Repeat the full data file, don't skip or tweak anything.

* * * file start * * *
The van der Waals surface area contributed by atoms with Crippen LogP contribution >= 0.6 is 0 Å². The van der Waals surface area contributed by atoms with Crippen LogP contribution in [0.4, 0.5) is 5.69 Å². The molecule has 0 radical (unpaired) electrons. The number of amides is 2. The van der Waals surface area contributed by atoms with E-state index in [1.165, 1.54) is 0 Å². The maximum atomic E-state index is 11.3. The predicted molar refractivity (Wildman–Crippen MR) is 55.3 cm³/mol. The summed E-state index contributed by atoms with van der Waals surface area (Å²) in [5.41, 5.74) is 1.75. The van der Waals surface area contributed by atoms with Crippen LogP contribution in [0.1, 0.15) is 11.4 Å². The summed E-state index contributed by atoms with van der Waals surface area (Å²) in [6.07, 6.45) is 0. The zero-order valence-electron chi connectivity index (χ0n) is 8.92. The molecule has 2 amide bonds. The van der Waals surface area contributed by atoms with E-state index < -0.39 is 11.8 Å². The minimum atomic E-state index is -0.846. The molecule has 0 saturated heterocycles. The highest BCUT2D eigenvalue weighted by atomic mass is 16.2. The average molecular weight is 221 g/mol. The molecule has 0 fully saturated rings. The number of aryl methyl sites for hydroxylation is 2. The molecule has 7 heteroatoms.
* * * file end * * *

The van der Waals surface area contributed by atoms with Crippen LogP contribution >= 0.6 is 0 Å². The van der Waals surface area contributed by atoms with Crippen LogP contribution in [0.4, 0.5) is 5.69 Å². The molecule has 0 radical (unpaired) electrons. The number of amides is 2. The van der Waals surface area contributed by atoms with E-state index in [1.165, 1.54) is 0 Å². The maximum atomic E-state index is 11.3. The predicted molar refractivity (Wildman–Crippen MR) is 55.3 cm³/mol. The summed E-state index contributed by atoms with van der Waals surface area (Å²) in [5.41, 5.74) is 1.75. The van der Waals surface area contributed by atoms with Crippen LogP contribution in [0.1, 0.15) is 11.4 Å². The summed E-state index contributed by atoms with van der Waals surface area (Å²) in [6.07, 6.45) is 0. The zero-order valence-electron chi connectivity index (χ0n) is 8.92. The molecule has 2 amide bonds. The van der Waals surface area contributed by atoms with E-state index < -0.39 is 11.8 Å². The minimum atomic E-state index is -0.846. The molecule has 0 saturated heterocycles. The highest BCUT2D eigenvalue weighted by atomic mass is 16.2. The average molecular weight is 221 g/mol. The molecule has 0 fully saturated rings. The number of aryl methyl sites for hydroxylation is 2. The molecule has 7 heteroatoms.